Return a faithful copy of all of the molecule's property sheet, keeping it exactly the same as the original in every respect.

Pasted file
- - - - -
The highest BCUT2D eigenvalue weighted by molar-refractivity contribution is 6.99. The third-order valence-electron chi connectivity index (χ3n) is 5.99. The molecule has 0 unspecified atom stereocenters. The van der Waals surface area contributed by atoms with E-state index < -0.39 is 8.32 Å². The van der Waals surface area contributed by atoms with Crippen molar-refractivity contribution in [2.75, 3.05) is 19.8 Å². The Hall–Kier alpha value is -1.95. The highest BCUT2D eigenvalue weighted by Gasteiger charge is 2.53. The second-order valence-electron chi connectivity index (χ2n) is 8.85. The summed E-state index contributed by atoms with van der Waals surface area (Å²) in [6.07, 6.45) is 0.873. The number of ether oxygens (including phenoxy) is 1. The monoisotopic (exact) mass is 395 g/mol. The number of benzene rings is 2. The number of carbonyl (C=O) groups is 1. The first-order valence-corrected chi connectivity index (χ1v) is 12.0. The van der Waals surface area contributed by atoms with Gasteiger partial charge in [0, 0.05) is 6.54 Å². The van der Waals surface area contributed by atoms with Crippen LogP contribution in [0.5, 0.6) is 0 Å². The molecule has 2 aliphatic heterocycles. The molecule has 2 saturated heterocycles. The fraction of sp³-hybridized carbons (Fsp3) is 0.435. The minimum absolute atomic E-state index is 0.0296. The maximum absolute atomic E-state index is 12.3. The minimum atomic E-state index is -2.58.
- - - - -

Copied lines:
The highest BCUT2D eigenvalue weighted by molar-refractivity contribution is 6.99. The third-order valence-electron chi connectivity index (χ3n) is 5.99. The molecule has 0 unspecified atom stereocenters. The van der Waals surface area contributed by atoms with E-state index < -0.39 is 8.32 Å². The van der Waals surface area contributed by atoms with Crippen molar-refractivity contribution in [2.75, 3.05) is 19.8 Å². The Hall–Kier alpha value is -1.95. The highest BCUT2D eigenvalue weighted by Gasteiger charge is 2.53. The second-order valence-electron chi connectivity index (χ2n) is 8.85. The summed E-state index contributed by atoms with van der Waals surface area (Å²) in [6.07, 6.45) is 0.873. The number of ether oxygens (including phenoxy) is 1. The monoisotopic (exact) mass is 395 g/mol. The number of benzene rings is 2. The number of carbonyl (C=O) groups is 1. The first-order valence-corrected chi connectivity index (χ1v) is 12.0. The van der Waals surface area contributed by atoms with Gasteiger partial charge in [0, 0.05) is 6.54 Å². The van der Waals surface area contributed by atoms with Crippen LogP contribution in [0.5, 0.6) is 0 Å². The molecule has 2 aliphatic heterocycles. The molecule has 2 saturated heterocycles. The fraction of sp³-hybridized carbons (Fsp3) is 0.435. The minimum absolute atomic E-state index is 0.0296. The maximum absolute atomic E-state index is 12.3. The minimum atomic E-state index is -2.58.